Bioethanol from microalgae

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Miguel G. Guerrero del Instituto de Bioqiímica Vegetal y Fotosíntesis de la Universidad de Sevilla-CSIC, presenta el mercado de producción de Bioethanol de microalgas y las ventajas de usar microalgas a la hora de producir BIoethanol. 8_04_2010

Text of Bioethanol from microalgae

  • 1.Bioethanol from microalgae?Miguel G. GuerreroInstituto de Bioqumica Vegetal y Fotosntesis Universidad de SevillaConsejo Superior de Investigaciones CientficasSevilla, Spain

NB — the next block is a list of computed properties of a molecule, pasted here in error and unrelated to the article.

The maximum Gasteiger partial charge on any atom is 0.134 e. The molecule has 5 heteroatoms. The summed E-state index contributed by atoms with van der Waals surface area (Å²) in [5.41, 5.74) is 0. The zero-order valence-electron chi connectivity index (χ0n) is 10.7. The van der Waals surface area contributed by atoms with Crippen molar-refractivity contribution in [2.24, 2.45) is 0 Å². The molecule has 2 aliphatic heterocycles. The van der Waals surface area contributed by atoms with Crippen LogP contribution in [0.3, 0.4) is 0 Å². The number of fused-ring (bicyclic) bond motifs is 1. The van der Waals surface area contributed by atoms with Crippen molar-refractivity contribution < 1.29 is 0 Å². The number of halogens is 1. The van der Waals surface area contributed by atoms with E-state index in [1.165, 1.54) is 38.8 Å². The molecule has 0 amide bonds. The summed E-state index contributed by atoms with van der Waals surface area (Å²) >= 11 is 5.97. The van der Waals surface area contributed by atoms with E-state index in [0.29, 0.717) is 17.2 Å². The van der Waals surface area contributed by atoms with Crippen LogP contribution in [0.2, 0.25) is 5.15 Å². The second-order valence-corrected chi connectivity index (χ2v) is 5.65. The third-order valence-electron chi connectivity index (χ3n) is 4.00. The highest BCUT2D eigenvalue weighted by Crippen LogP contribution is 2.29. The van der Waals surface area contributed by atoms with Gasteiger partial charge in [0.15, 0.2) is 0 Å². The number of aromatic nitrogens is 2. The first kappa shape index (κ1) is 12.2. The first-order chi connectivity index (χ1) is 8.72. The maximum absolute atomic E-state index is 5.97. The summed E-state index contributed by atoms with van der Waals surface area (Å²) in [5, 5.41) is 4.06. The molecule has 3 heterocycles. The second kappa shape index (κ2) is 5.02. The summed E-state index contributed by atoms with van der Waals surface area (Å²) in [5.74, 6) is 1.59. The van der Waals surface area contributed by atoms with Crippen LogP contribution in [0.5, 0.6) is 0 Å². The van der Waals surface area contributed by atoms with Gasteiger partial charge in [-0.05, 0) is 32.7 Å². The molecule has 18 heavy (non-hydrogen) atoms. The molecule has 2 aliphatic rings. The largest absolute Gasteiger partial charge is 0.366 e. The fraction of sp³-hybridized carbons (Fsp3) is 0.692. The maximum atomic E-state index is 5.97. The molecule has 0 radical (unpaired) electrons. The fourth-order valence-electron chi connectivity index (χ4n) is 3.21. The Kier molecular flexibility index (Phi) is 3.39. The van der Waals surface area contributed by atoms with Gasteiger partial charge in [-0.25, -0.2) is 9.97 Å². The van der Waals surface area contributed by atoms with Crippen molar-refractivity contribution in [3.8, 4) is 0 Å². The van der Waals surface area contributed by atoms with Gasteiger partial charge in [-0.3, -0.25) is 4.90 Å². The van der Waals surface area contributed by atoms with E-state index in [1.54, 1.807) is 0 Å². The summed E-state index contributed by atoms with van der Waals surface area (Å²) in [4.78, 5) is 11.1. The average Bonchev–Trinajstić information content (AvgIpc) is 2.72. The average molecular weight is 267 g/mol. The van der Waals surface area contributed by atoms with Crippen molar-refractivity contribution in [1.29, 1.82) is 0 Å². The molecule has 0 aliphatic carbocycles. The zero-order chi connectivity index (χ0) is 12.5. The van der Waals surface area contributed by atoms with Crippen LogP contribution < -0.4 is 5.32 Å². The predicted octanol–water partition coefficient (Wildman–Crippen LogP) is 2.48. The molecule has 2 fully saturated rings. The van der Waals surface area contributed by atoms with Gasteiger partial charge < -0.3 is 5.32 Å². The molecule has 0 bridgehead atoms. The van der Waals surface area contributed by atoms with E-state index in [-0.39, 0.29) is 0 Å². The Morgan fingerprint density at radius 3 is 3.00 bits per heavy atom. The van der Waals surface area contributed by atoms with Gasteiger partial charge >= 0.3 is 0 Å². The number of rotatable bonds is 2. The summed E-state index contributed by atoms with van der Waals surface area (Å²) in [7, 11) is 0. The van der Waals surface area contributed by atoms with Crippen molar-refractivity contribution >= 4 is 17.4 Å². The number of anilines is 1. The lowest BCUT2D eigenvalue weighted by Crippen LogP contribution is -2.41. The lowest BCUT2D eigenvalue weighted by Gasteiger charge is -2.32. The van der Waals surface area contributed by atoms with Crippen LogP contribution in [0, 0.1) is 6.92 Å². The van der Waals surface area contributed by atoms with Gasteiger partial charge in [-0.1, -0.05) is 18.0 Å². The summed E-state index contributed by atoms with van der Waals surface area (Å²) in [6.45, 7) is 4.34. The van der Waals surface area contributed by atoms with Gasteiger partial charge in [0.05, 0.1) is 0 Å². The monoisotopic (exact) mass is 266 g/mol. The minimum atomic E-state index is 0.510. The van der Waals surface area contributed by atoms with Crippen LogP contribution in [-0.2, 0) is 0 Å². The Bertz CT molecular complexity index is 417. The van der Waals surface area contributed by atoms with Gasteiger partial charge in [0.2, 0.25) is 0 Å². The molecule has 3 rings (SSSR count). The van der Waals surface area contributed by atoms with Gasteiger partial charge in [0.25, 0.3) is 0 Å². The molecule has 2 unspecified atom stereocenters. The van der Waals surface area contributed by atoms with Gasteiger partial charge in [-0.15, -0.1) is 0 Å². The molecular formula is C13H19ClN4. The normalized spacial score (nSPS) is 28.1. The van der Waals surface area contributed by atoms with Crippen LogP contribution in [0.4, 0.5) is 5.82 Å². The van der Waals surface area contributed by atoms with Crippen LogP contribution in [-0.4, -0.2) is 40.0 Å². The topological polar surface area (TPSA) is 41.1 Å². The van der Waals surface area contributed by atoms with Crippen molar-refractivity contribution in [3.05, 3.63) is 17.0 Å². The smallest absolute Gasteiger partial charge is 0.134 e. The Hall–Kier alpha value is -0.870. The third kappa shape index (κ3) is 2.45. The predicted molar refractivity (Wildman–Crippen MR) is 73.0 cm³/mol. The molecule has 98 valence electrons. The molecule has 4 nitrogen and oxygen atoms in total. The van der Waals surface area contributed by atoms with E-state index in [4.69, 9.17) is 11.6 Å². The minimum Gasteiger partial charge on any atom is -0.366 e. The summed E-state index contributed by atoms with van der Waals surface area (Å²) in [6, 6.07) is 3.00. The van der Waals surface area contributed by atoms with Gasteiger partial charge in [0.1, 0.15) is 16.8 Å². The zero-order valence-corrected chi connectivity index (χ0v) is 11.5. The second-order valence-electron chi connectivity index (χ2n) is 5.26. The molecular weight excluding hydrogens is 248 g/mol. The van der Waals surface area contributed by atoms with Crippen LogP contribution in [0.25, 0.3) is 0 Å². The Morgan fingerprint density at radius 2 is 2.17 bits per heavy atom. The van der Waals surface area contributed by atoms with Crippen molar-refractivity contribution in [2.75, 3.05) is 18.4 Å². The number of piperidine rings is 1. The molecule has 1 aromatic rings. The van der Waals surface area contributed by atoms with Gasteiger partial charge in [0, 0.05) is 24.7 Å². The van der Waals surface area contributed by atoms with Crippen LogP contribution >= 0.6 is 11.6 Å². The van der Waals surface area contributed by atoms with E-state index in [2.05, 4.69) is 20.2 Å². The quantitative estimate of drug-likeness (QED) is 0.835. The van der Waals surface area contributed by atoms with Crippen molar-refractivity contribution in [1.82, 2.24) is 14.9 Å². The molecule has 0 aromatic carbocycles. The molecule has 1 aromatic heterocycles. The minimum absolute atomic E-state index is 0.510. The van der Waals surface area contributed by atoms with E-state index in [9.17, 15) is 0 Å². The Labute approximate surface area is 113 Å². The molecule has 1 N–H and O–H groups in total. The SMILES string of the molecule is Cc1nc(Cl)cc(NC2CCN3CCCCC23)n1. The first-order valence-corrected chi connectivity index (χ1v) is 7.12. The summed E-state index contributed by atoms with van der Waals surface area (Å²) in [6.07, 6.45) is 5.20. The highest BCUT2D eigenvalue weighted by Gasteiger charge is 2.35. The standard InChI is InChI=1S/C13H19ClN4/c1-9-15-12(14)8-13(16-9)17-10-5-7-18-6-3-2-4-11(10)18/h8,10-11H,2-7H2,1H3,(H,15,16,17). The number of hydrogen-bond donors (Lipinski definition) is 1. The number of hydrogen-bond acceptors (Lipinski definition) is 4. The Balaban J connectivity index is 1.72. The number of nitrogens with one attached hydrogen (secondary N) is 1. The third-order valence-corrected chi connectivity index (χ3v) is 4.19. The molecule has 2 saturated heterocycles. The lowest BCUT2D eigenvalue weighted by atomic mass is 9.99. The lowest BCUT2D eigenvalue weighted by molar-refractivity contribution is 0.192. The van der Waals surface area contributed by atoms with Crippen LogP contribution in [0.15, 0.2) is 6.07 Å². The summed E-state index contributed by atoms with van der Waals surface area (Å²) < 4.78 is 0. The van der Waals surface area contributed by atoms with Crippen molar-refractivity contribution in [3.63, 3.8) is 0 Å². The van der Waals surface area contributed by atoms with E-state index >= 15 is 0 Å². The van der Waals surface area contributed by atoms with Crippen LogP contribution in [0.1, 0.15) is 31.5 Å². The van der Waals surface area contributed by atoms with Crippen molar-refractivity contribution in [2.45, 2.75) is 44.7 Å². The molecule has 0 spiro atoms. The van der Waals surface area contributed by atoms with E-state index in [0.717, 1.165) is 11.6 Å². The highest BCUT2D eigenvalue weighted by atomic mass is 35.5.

2. Total EU27 biodiesel production for 2008 was over 7.7 Mton (~8,600ML)EEB: European Biodiesel Board 3. World ethanol production eBIO: European Bioethanol Fuel Associations 4. EU Ethanol production (ML) EU MEMBER STATE 2008 20072006 2005 2004Austria 8915 Belgium 51 Czech Republic7633 15 Finland 50133 France 950 539293144101 Germany581 394431165 25 Hungary15030 34 35Total imports of Ireland 10 7 bioethanol in EU: Italy 60601288 1900 ML in 2008 Latvia1518 12 12 12 Lithuania 2120 188 Netherlands914 158 14 Poland 200 155120 64 48 Slovakia9430 Spain346 348402303254 Sweden78 120140153 71 eBIO: European Bioethanol UK7520Fuel Associations TOTAL 28551803 1608913528 5. Raw materials for ethanol production in Europe (2008)eBIO: European Bioethanol Fuel Associations 6. MicroalgaEukaryotic microalgae and prokaryotic cyanobacteria are the major representatives of oxygen-evolving photosyntheticmicroorganisms COLLECTIVELYREFERRED TO ASMICROALGAE U.S. Department of Energy Genome Programs http://genomics.energy.gov. 7. Claimed advantages of microalgae overcrop plants for biofuel production Faster growth Higher productivity Use saline, brackish, waste water Do not compete with food/feed agriculture Can have very high carbohydrate/oil content Lower water consumption? Lower costs of production/processing? 8. Ethanol yields for various crops CROP PRODUCTIVITY (liters per hectare) Wheat2,500Corn 3,500Sugar beet 6,000Microalgae (projection) 20,000 9. Products from microalgae BiomassPigments (phycobiliproteins, carotenoids)Essential fatty acids (long-chain PUFAs)Bioactive compounds (diverse chemical nature and biological activity)ExopolysaccharidesMajor cell components (triglycerides, starch, glycogen) as feedstock for biofuels (biodiesel, bioethanol)Simple molecules with high energy contentAmmoniaHydrogenAlcoholsFatty acids 10. Biofuel generation from CO2 Through photosynthesis, at the expense of sunlight energy, energy-richcompounds are synthesized from oxidized, low energy substrates. The generation of an organic fuel entails besides CO2 removal CARBOHYDRATESALCOHOLSH2LIPIDS -0.4 VFdHYDROCARBONSH+ CO2 e +0.8 V H2OTHYLAKOIDS O2LIGHT 11. Choosing the microalga for producing bioethanols feedstock Factors to be considered in the selectionGrowth rate (); productivity (P= Cb)Selective advantages: tolerance to temperature, pH, and radiation extremes; secretion of allelopatic metabolites; ability to fix N2High yield in fermentable carbohydrates (starch, glycogen, EPS?)Easy (cheap) harvesting 12. Microalgae as potential source ofcarbohydrates Strain of Chlorella Carbohydrates (% of dry weight) +N -N C. ellipsoidea SK15,021,0 C. pyrenoidosa 8224,037,3 C. pyrenoidosa 82T 31,867,9 C. pyrenoidosaTKh-7-11-05 10,044,2 C. sp. K 18,454,5 C. vulgaris 15710,344,0Data from Vladimirova et al (1979) & Zhukova et al (1969) in Soviet Plant Physiology 13. Cyanobacteria as potential source ofcarbohydrates (Vargas et al. 1998, J. Phycol. 34, 812)Strain Carbohydrates (% of dry weight)________________________________________________Anabaena sp. ATCC 3304728.0 2.0Anabaena variabilis22.3 2.5Anabaenopsis sp. 16.3 1.5Nodularia sp. (Chucula)16.9 2.6Nostoc commune 37.6 2.5Nostoc paludosum 26.6 1.9Nostoc sp. (Albufera)26.8 4.0Nostoc sp. (Caquena) 23.3 1.7Nostoc sp. (Chile) 23.3 2.0Nostoc sp. (Chucula) 15.7 1.8Nostoc sp. (Llaita)20.2 1.5Nostoc sp. (Loa) 32.1 1.2 14. Marine strain of Anabaena (ATCC 33047, CA) High rate of CO2 fixation into organicmatterHigh productivityNo requirement for combined N (N2-fixer)Easy harvestingWide tolerance to: temperature (optimum 40C; 30-45) pH (optimum 8.5; 6.5-9.5) irradiance saltCarbohydrate content: 23-34% of dry biomass in actively growing cultures 15. Simultaneous to growth and biomass increase, Anabaena sp. ATCC 33047 releases to the medium substantial amounts of an exopolysaccharide (EPS) The EPS exhibits interesting rheological properties, and contributes to easy harvesting of biomass The EPS can find different applications, including fermentation 16. Anabaena cultures outdoorsPRODUCTIVITY0.050.6 g organic matter (biomass+EPS) L-1 d-1equivalent to 0.11.0 g CO2 fixed L-1 d-1YIELD OF FLAT PANEL REACTOR 0.1 (winter) to 0.35 (summer) g biomass L-1 d-1= ~35 g biomass m-2 d-1(8-11 g carbohydrates m-2 d-1) 17. ELECTRICITY POWER PLANT POWER PLANTFLUE FOSSIL FUEL FOSSIL FUEL(combustion)(combustion)PURIFICATIONPURIFICATIONCO2-RICH GAS GASES SUNLIGHT SUNLIGHT HEAT PHOTOBIOREACTORPHOTOBIOREACTOR(INOCULATED CULTURE)(INOCULATED CULTURE) BIOMASS BIOMASS DIVERSE OTHER ORGANIC COMPOUNDS OTHER ORGANIC COMPOUNDS APPLICATIONS 18. Establishing a production process for microalgaeas source of bioethanols feedstockFactors to be considered (and optimized) Organism - natural isolate (production site) - strain from culture collection - carbohydrate overproducing mutant (?) Culture system - open, closed, semi? Operating conditions- batch, semi-continuous, continuous?- nutrient limitation(s)?- one-stage, two-stage? 19. A plausible (although ambitious) objective, considering present state of art (highinsolation area) Reactors of ~50 L m-2 operating at mean volumetric productivity of ~0.7 g biomass L-1 day-1 (or of 140 L m-2 at 0.25 g L-1 day-1). Productivity = 35 g biomass m-2 day-1 For a carbohydrate content of ~30% = 10.5 g carbohydrate m-2 day-1 Surface extrapolation = 0.35 ton biomass (0.105 ton carbohydrate) ha-1 day-1 Surface + time extrapolation (effective operation 300 days per annum) =105 ton biomass (31.5 ton carbohydrate) ha-1 year-1 ~(19,000 L ethanol) ha-1 year-1 20. Microalgal metabolic pathways that can be leveraged for biofuel productionRadakovits et al. (2010) Eukaryotic Cell 9: 486-501 21. Starch metabolism in green microalgae Radakovits et al. (2010) Eukaryotic Cell 9:486-501 22. Fermentative production of bioethanol Raw materials Sugar cane (Brazil) Corn (USA) Wheat, corn, sugar beet (Europe) Alternatives: lignocellulosic materials; microalgaeCO2 emissionsAlcoholic fermentation (yeasts)C6H12O62 CH3CH2OH + 2 CO2(16 kJ g-1) (30 kJ g-1) 23. Ethanol photoproduction from CO2 LIGHT 2 CO2 + 3 H2O CH3CH2OH + 3 O2CO2 fixationEthanol photosynthesis CO2Calvincycle 3-PGAPYRUVATE ACETALDEHYDE ETHANOL PDC ADH 24. Synechocystis sp. PCC6803 (Sectionn I , Rippka et al., 1979) Fast growth Easy culture Model cyanobacterium Growth on glucose Full genomic sequence available (http://www.kazusa.or.jp) Transformable (chromosome and plamid) Homologous recombination 25. Strategy for obtaining Synechocystis strains able to synthesizeethanol1. Insertion in Synechocystis genome of Zymomonas genes involved in ethanolsynthesis through homologous recombinationPpdc-adh Secuence homologous toSynechocystis DNA (needed for reombination) P Endogenous promotor (externally inducible) Pyruvate decarboxylase and alcohol dehydrogenase genes Antibiotic-resistance cassette2. Analysis of proper integration in genome, and of full segregation, by SouthernBlot 3. Expression analysis of genes in a single RNAm under inducing conditions, byNorthern Blot 4. Measurement of enzyme activities in cell extracts under inducing conditions 5. Verification of ethanol presence in outer medium